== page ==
Two Sioux Nations Refuses To Remove COVID-19 Checkpoints

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The Ogala Sioux and Cheyenne River Sioux nations refuse to comply with orders that put their safety at risk. 

Kristi Noem, the Republican Governor of South Dakota, threatened the Native American tribes with legal action if the coronavirus health checkpoints which they had put up on their own land were not removed by May 10th. This demand violates tribal sovereignty and puts lives at risk since the number of healthcare facilities on these reservations wouldn’t be enough to handle the outbreak. According to CNN, the Cheyenne River Sioux Tribe has only one eight-bed facility and no intensive care unit for their 12,000 population. 

Since the state of South Dakota has never adopted a stay-at-home order, both tribes decided to take their own precautions and organized several checkpoints on their land. Right now, people are only allowed to enter the reservations for essential business, after taking a health questionnaire. 

In her Friday letter, Gov. Noem called the checkpoints “illegal” and said that “if they don’t come down, the state will take the matter to federal court.” 

The chairman of the Cheyenne River Sioux tribe, Harold Frazier, responded the same day, announcing that the tribe “will not apologize for being an island of safety in a sea of uncertainty and death.” 

Frazier addressed Gov. Noem directly, saying that she was “continuing to interfere in our efforts to do what science and facts dictate, seriously undermines our ability to protect everyone on the reservation.”

He was joined by the Oglala Sioux President Julian Bear Runner, whose statement claimed that Gov. Noem “threatened the sovereign interest of the Oglala people”.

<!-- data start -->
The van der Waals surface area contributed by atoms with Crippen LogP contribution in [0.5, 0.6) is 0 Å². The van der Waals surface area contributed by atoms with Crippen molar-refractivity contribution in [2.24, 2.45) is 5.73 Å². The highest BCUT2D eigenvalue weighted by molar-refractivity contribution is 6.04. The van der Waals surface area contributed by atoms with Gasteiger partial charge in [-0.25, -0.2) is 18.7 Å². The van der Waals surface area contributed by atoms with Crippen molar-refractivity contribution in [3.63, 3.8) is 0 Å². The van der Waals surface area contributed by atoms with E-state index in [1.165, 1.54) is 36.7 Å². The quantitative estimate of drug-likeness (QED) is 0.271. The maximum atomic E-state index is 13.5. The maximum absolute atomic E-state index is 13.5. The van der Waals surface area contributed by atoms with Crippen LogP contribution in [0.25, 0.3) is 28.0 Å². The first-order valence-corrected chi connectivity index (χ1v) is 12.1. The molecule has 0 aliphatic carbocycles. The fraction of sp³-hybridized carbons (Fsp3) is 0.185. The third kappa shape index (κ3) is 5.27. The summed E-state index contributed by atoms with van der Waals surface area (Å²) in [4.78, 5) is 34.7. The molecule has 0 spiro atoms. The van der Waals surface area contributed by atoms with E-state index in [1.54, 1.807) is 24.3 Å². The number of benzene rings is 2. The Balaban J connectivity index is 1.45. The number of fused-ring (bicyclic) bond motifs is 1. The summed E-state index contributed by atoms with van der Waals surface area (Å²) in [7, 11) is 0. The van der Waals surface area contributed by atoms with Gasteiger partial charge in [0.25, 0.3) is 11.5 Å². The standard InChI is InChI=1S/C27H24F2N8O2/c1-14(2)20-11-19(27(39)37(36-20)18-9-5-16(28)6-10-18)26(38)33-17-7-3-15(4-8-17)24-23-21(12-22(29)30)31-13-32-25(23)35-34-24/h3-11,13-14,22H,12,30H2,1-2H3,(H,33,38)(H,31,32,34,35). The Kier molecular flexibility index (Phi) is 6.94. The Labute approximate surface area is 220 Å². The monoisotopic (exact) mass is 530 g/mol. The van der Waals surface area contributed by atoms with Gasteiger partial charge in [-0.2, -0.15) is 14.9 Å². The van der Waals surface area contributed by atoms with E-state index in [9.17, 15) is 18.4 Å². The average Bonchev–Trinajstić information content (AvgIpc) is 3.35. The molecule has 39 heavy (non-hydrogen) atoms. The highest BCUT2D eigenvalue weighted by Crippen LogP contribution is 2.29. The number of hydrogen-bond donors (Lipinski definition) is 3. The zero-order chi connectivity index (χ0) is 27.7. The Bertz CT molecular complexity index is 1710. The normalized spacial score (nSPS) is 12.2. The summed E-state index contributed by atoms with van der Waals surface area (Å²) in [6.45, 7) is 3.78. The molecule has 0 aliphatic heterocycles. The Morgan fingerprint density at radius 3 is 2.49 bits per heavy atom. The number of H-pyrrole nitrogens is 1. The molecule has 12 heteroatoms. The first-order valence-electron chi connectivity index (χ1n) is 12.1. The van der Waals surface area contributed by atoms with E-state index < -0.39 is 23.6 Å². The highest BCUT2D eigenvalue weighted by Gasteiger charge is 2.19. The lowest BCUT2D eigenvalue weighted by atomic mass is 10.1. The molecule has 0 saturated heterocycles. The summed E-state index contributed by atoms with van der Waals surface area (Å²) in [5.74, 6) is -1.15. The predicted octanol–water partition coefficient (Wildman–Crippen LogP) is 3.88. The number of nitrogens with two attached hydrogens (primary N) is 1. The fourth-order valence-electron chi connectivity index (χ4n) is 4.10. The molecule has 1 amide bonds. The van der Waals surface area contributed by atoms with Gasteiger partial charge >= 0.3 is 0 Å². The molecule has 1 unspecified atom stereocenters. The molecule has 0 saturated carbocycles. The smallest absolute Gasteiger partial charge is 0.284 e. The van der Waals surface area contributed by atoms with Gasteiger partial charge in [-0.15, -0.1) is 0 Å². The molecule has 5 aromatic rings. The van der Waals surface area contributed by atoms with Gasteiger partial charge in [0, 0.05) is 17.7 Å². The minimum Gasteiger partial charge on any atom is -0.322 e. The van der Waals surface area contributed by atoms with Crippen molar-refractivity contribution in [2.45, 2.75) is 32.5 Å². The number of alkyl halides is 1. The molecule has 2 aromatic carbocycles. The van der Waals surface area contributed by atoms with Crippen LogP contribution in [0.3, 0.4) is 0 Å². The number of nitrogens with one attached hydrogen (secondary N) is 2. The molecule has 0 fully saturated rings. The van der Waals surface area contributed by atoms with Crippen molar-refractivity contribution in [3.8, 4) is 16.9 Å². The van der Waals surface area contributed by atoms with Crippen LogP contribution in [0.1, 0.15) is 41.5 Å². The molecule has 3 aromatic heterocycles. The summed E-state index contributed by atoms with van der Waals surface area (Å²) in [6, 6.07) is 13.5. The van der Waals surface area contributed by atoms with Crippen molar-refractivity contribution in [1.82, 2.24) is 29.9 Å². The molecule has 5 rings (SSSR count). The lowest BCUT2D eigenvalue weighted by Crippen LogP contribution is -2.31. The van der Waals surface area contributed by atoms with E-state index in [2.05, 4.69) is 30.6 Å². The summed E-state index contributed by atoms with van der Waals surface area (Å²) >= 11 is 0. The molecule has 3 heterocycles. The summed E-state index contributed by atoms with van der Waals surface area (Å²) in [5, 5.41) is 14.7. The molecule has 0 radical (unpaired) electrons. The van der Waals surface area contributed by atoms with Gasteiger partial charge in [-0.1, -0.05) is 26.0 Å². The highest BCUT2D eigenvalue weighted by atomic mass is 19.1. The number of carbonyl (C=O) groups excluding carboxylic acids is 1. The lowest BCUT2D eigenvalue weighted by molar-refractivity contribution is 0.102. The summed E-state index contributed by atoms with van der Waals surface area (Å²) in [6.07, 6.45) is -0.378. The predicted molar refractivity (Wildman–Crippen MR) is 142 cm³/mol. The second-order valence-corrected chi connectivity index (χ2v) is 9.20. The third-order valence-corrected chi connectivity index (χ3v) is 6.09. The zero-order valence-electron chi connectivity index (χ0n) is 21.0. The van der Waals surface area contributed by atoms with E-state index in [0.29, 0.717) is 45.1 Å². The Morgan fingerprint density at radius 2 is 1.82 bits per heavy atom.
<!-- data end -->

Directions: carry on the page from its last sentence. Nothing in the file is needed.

“Due to the lack of judgment in the planning of preventative measures in response to the current pandemic, COVID-19, the Oglala Sioux Tribe has adopted reasonable and necessary measures to protect the health and safety of our tribal members and our other residents of the Pine Ridge Indian Reservation.”

“We demand you to respect our sovereignty. Your threats of legal action are not helpful and do not intimidate us. The only way we can get through this is to work together as a nation.”

So far, Gov. Noem has not filed a lawsuit. A group of 17 Democratic state legislators is currently asking her to reconsider, reminding her that thee ultimatum in itself is illegal. As a letter signed by the lawmakers says, Noem’s statement that tribal governments can not establish checkpoints within the boundaries of their land is inaccurate.

“In order to protect the health of their reservations and as leaders of the sovereign nations that share our borders, Chairman Frazier and President Bear Runner are enforcing the directives given to them by their elected Tribal Council representatives under the authorities established pursuant to the constitutions of their governments which were created under the Indian Reorganization Act adopted by the United States Congress in 1939,” the letter states, according to AG Week.

“As recently as 1990, the 8th Circuit Court of Appeals held that the State of South Dakota has no jurisdiction over highways running through Indian Lands in the state without tribal consent. We do not wish to be a part of another lawsuit that will ultimately cost the people of South Dakota more money.”

“We respectfully request that for the safety and well being of all people, and to avoid potential confrontational situations, please reconsider your letters or any proposed action and give us an opportunity to find common ground. We recommend that on a government to government basis you invite duly elected leaders of the Cheyenne River Sioux Tribe and Oglala Sioux Tribe to meet with you and legislative leaders from across South Dakota, to negotiate a resolution that reflects our combined goal of keeping all people healthy and safe.”

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